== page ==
The effects are extremely well used in the show, and actually have a greater impact on the viewer than one would expect. The sounds are very atmospheric, and when added to the music, gives a scene a certain "completeness".
As I've already mentioned, Hirano Aya plays the role of Chiko, but this is no Suzumiya Haruhi typecast, oh no. Chiko is calm, capable, and very, very clever, and it's nice to see Hirano displaying a wider range of talents here than she is normally able to. The other characters are equally as well portrayed, however the main focus of the show is Chiko, which is one of the downsides to the series (not a big one though).
It should go without saying by now that Chiko is an extremely well realised character in the series, and her growth and development is well handled in both the scipt and Hirano's acting abilities. Unfortunately, the series has a wealth of characters who I would have liked to have known more about. The original members of Twenty Face's gang for example, and the reasons why they joined him were things that could have been included. That said, I found it both surprising and pleasing to find that the mysterious Twenty Faces is actually rounded out very well come the end of the series, mainly through the use of flashbacks.
I found that I enjoyed this series a lot. Whilst it does suffer from a certain transparency at times, it does have a lot of action and mysteryto keep you interested. The sub-plot in the second arc was actually more interesting for me as it went into more detail about the "Great War" that Twenty Faces alludes to in the first arc, and not even the antics of the "Detective Girls" could stop me from wondering what would happen next.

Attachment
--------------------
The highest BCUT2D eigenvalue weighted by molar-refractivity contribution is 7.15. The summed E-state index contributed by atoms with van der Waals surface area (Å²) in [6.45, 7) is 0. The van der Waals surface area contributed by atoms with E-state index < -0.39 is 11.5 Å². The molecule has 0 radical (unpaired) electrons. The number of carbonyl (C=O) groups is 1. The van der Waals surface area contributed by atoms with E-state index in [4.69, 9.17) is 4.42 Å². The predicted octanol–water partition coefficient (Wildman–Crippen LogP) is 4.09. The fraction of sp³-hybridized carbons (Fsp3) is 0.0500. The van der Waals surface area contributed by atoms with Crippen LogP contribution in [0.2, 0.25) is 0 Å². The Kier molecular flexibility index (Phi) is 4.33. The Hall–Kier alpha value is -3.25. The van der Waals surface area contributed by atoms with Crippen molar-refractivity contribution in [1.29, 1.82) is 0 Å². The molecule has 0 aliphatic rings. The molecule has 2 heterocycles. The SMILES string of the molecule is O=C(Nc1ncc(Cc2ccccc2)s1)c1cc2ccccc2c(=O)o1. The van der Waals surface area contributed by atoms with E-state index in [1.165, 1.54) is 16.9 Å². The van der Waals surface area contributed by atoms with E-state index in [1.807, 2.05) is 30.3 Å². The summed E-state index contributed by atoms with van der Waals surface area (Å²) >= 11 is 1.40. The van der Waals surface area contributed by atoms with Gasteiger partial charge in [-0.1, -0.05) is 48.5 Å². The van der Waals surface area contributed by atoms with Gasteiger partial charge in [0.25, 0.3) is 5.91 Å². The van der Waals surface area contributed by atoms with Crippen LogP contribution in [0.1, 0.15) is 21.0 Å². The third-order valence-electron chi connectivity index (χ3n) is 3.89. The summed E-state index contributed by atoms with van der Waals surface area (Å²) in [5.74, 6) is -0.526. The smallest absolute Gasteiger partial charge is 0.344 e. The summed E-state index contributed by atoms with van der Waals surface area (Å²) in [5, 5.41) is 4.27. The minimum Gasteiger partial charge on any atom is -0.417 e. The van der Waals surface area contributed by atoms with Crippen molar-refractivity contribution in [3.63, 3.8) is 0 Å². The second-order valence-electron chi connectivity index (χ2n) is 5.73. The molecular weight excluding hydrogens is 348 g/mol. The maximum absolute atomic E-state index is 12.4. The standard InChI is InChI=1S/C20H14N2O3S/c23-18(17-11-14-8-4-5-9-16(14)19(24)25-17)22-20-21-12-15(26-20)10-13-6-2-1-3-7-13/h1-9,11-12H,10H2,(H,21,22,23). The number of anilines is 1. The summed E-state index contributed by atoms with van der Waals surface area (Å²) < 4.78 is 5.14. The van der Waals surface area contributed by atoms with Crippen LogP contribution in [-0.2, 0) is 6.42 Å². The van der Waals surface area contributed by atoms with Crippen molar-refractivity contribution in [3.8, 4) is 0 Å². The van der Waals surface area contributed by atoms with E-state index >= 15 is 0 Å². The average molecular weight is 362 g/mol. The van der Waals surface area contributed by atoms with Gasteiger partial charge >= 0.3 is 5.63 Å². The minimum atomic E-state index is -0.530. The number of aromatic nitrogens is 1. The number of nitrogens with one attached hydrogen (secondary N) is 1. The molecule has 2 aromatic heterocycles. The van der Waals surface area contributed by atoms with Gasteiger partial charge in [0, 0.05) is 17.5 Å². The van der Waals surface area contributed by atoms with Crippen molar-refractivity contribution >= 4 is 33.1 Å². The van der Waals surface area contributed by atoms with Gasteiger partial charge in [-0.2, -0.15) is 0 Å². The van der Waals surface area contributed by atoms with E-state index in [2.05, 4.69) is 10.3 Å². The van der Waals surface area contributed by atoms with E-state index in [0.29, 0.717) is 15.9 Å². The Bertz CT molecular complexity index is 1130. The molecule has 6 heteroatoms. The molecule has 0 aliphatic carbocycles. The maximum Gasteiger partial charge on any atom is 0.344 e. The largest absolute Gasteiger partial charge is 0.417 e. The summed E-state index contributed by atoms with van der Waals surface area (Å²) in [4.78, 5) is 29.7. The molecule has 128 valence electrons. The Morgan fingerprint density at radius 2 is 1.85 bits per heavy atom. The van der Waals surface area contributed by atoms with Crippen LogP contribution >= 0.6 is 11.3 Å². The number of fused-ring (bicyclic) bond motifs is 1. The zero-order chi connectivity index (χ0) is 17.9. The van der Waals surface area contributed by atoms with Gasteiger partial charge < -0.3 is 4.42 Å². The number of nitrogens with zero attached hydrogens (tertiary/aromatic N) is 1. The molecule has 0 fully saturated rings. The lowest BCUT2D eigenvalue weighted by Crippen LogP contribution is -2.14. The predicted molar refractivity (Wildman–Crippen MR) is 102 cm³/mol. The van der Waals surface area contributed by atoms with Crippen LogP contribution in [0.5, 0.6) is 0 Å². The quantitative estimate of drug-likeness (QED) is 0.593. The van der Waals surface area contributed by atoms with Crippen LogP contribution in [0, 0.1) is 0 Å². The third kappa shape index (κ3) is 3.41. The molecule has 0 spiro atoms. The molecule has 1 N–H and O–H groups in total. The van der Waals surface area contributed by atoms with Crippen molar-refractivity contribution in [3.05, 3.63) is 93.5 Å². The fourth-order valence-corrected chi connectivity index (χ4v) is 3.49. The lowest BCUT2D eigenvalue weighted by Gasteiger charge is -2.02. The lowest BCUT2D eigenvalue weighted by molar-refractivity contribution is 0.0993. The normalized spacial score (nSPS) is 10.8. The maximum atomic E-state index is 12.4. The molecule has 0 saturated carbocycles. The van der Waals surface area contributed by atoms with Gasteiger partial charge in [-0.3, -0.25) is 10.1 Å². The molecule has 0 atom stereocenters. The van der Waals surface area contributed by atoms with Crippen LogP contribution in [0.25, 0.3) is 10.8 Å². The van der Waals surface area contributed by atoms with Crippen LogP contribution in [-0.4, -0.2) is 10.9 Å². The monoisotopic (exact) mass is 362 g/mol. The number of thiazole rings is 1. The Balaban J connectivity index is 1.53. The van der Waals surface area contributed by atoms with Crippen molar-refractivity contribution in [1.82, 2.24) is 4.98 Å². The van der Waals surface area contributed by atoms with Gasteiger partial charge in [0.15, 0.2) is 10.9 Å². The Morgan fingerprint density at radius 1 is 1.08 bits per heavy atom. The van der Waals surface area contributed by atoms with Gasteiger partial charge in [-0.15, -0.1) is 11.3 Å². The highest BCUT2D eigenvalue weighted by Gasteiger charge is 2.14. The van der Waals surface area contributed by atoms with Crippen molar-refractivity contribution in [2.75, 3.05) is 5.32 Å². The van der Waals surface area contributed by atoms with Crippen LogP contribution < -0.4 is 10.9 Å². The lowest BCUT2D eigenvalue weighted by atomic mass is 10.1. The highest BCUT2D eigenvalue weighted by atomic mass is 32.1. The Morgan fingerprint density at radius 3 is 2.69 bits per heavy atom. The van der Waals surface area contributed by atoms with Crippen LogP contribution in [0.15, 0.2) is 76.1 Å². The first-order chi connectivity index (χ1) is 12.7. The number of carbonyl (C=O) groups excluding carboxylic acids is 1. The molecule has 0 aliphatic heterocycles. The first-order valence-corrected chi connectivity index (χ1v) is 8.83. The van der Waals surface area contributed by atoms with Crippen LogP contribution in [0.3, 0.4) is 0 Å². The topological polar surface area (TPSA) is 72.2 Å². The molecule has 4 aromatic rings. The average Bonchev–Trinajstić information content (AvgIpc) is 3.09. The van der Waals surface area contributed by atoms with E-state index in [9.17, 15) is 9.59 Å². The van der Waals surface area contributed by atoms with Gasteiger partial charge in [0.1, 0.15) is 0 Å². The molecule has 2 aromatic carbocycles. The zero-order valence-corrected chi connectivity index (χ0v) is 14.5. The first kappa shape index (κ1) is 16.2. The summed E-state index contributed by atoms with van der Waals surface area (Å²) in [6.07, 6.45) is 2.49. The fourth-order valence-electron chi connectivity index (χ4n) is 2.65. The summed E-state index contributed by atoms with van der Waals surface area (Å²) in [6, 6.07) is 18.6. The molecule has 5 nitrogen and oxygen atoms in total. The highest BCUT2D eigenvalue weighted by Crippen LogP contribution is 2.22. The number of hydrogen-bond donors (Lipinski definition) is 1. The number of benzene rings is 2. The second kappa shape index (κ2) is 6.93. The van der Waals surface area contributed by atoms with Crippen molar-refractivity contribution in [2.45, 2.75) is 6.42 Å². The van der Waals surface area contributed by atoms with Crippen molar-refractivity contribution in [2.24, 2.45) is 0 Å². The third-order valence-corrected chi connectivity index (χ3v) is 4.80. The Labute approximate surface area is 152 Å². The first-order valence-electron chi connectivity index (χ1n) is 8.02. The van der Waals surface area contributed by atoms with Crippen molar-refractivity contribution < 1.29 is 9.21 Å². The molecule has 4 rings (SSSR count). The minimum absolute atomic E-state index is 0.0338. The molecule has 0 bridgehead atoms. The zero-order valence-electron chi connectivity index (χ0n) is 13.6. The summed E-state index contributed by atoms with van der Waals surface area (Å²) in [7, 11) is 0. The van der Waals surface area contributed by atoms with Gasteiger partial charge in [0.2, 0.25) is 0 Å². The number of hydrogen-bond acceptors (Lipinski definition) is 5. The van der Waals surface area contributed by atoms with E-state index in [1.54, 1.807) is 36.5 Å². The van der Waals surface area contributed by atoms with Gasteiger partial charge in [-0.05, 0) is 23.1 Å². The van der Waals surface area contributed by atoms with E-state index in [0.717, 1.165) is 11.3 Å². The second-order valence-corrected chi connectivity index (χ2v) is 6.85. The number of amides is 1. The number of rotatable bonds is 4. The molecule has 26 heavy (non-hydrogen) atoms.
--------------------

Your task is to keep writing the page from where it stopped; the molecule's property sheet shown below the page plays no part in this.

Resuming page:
What I found nice about the series as a whole was that it is clearly an homage to Japan's first mystery series featuring a recurring detective and nemesis, and the flavour one gets from the story is very Conan-Doyle, a fitting tribute since Edogawa was heavily influenced by him. The fact that Kogoro Akechi appears in the series, and is on the trail of Twenty Faces is great to see, however there are more homages to Edogawa's novels than just the obvious, one in particular appearing in the final episode (see if you can spot it, and if not, then just ask).
This is a good series that just misses the mark of being great, primarily because of it's focus on Chiko. The lack of attention to the other characters (in comparison to Chiko that is), gives the whole series a slightly unfinished feel come the end. Whilst it does have the feeling of a classic detective story, it lacks that certain polish that comes with a cast of characters you actually care about.
On the whole though, it's a very good homage to Japan's first great detective novelist, and it would be nice to see more mysteries of this kind.read more
Nijuu Mensou no Musume (The Daughter of 20 Faces) is an Action, Adventure, Mystery, Drama that feels just like many of the classic detective shows. It consists of 2 story arcs, so expect changes during the transition between the 1st & 2nd arcs.